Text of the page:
A few months ago fellow NYU inhabitant Joshua Tucker of The Monkey Cage asked what, if any, social science research had been done on the effectiveness of torture in obtaining valuable intelligence? Josh’s primary question was an ethical one, that being if a researcher had a personal objection to the use of torture, but through an empirical analysis of data found that it in fact did extract valuable data, should the researcher attempt to get it published despite his or her personal objection? This touched off a very interesting discussion among Monkey readers, and I recommend it to all.

Today, Josh revisits the topic, but this time with a bit of relevant research in hand. In “Interrogational Torture: Or How Good Guys Get Bad Information with Ugly Methods,” John Schiemann presents a theoretical model of an interrogation.
Briefly, the model has two players, the detainee and the state, where the state is uncertain about the value of the detainee’s knowledge and the detainee is uncertain as to the state’s willingness to use torture. The state moves first, by either asking leading questions (uninformative signal) or objective questioning. The detainee must then decide to send a valuable message, or not. Finally, the state evaluates this message to ascertain the detainees type, and from this decides whether to use torture to extract additional information (for a full description of the game see the paper).

In approaching this research, Schiemann struggled with the exact ethical dilemma hypothesized by Josh in his first post, and after deciding to research the the topic he concluded:

…even in a worst case scenario in which torture is shown to be effective under some limited circumstances, we would want to know that. What is the alternative? The alternative is to do nothing and help preserve a status quo in which torture is unrestrained. As difficult as it would be to swallow a result showing some limited effectiveness of torture, Iā€™d rather live with that than what the U.S. has been doing ā€“ and perhaps is continuing to do.

There are two interesting points of discussion that fall from this discussion. First, do we believe the model presented above is an accurate or useful interpretation of the decision process of a state to use torture? One weakness to note is the presumed equality of uncertainty between the players. The state is rarely completely uncertain as to the value of a detainee’s knowledge. Presumably some amount of intelligence collection went into the decision to capture and interrogate a detainee, therefore, the state can (and does) have the ability to rank the value of detainees. Likewise, unless a detainee is the first of a given conflict, the game is clearly repeated; consequently, all subsequent detainees will be able to update their beliefs about a state’s type. It may be more valuable, and easier to model, to make this a repeated game of one-way uncertainty, where a state is known to use torture, but the type of detainee is unknown by adding noise to the intelligence collected on a detainee prior to capture.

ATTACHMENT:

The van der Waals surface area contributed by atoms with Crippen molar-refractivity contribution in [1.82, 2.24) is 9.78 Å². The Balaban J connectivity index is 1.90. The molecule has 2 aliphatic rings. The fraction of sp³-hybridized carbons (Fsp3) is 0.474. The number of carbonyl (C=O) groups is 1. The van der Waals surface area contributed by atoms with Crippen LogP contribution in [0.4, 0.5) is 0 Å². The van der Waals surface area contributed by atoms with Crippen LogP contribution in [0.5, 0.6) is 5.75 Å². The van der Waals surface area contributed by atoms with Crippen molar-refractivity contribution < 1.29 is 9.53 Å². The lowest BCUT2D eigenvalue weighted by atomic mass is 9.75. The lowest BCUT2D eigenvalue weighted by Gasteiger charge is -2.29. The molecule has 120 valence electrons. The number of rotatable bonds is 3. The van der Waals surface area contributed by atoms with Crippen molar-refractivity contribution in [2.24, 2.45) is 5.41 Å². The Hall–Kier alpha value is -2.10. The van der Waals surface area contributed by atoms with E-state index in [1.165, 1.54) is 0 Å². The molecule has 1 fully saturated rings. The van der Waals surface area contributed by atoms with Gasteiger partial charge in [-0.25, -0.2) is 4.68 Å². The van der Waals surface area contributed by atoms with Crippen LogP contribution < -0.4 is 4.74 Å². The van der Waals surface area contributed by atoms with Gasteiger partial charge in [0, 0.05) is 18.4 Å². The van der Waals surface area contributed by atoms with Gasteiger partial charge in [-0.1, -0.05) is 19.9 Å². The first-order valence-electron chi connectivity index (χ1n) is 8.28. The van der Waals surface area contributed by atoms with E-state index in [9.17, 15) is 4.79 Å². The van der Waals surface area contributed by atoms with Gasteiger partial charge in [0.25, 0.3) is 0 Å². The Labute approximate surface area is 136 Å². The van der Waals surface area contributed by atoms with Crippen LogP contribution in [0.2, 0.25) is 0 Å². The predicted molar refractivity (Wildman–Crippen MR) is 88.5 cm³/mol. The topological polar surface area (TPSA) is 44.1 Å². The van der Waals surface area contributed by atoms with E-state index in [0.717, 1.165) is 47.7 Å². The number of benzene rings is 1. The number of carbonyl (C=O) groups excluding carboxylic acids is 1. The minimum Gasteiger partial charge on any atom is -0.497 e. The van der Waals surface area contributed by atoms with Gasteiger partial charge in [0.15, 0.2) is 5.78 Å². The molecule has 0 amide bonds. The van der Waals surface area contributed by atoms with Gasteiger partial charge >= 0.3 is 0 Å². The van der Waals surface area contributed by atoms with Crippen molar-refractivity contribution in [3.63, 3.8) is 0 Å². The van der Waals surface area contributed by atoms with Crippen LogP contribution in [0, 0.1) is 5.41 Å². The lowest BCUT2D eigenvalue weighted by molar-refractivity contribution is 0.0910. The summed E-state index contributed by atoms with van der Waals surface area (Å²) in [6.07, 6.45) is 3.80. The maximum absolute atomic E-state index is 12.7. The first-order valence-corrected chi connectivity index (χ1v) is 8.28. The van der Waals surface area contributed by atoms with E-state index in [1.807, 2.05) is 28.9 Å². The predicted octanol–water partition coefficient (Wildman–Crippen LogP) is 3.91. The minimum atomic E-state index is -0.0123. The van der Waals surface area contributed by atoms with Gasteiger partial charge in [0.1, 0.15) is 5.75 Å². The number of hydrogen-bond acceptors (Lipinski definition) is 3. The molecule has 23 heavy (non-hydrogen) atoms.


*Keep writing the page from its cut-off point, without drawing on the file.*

The second point of interest are Schiemann’s thoughts on how social scientists should approach researching ethically sensitive topics (for his full remarks see the Monkey post). My opinion is that all finding should be disclosed; first because it is a fundamental principle of scientific endeavor, but more to the point, it can expose false assumptions and promote more accurate models to be built and explored. For example, the model above is an excellent first step toward building a theory of how a state decides to use torture. As we can clearly see, however, it is in no way the definitive model on the topic. If the results from this model show that torture is effective that does not mean it should be used. On the contrary, it means that under the assumptions of this particular model, in some cases, it is shown to be effective. Improving the model, and generating new results, may alter the conclusion completely (or not). This iterative process is the only way to contribute valuable knowledge to a discipline.

I am interested in other’s thoughts, both in terms of the model, but also how to approach research on these kinds of topics. Particularly from practitioners (not necessarily of torture) within the defense community. How is this model getting at the dynamics of interrogation, and where does it fail? How might it be improved? Also, as consumers of social science research, how do you think the community should handle these ethical concerns?

Photo: Wikimedia